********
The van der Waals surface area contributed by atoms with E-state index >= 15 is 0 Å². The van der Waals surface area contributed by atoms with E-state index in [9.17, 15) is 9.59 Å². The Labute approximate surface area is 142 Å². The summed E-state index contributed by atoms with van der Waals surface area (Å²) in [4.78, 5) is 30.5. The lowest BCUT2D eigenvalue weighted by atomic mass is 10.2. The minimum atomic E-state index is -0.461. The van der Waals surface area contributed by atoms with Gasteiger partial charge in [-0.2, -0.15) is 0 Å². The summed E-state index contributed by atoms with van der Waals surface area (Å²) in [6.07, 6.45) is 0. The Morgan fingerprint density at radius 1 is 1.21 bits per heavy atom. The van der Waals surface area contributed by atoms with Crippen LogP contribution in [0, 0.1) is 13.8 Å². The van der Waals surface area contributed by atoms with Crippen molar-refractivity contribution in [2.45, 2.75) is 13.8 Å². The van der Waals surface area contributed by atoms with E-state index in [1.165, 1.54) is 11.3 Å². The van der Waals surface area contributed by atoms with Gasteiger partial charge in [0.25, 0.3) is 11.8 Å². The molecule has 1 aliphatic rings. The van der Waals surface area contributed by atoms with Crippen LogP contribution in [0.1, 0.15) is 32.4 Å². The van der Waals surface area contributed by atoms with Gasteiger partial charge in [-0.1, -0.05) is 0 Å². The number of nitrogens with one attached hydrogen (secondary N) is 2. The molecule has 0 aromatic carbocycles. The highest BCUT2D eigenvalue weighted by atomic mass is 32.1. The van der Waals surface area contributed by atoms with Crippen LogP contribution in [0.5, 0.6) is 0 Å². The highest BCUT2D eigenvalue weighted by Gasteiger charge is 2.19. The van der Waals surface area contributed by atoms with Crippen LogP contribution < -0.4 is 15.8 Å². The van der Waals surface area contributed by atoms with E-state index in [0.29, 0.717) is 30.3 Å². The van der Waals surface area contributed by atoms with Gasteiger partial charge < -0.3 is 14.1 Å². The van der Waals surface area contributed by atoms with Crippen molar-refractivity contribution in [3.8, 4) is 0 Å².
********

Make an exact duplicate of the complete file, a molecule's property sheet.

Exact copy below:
The van der Waals surface area contributed by atoms with E-state index >= 15 is 0 Å². The van der Waals surface area contributed by atoms with E-state index in [9.17, 15) is 9.59 Å². The Labute approximate surface area is 142 Å². The summed E-state index contributed by atoms with van der Waals surface area (Å²) in [4.78, 5) is 30.5. The lowest BCUT2D eigenvalue weighted by atomic mass is 10.2. The minimum atomic E-state index is -0.461. The van der Waals surface area contributed by atoms with Gasteiger partial charge in [-0.2, -0.15) is 0 Å². The summed E-state index contributed by atoms with van der Waals surface area (Å²) in [6.07, 6.45) is 0. The Morgan fingerprint density at radius 1 is 1.21 bits per heavy atom. The van der Waals surface area contributed by atoms with Crippen LogP contribution in [0, 0.1) is 13.8 Å². The van der Waals surface area contributed by atoms with Crippen molar-refractivity contribution in [2.45, 2.75) is 13.8 Å². The van der Waals surface area contributed by atoms with E-state index in [1.165, 1.54) is 11.3 Å². The van der Waals surface area contributed by atoms with Gasteiger partial charge in [0.25, 0.3) is 11.8 Å². The molecule has 1 aliphatic rings. The van der Waals surface area contributed by atoms with Crippen LogP contribution in [0.1, 0.15) is 32.4 Å². The van der Waals surface area contributed by atoms with Gasteiger partial charge in [-0.1, -0.05) is 0 Å². The number of nitrogens with one attached hydrogen (secondary N) is 2. The molecule has 0 aromatic carbocycles. The highest BCUT2D eigenvalue weighted by atomic mass is 32.1. The van der Waals surface area contributed by atoms with Crippen LogP contribution in [0.5, 0.6) is 0 Å². The highest BCUT2D eigenvalue weighted by Gasteiger charge is 2.19. The van der Waals surface area contributed by atoms with Crippen LogP contribution < -0.4 is 15.8 Å². The van der Waals surface area contributed by atoms with E-state index in [0.29, 0.717) is 30.3 Å². The van der Waals surface area contributed by atoms with Gasteiger partial charge < -0.3 is 14.1 Å². The van der Waals surface area contributed by atoms with Crippen molar-refractivity contribution in [3.8, 4) is 0 Å².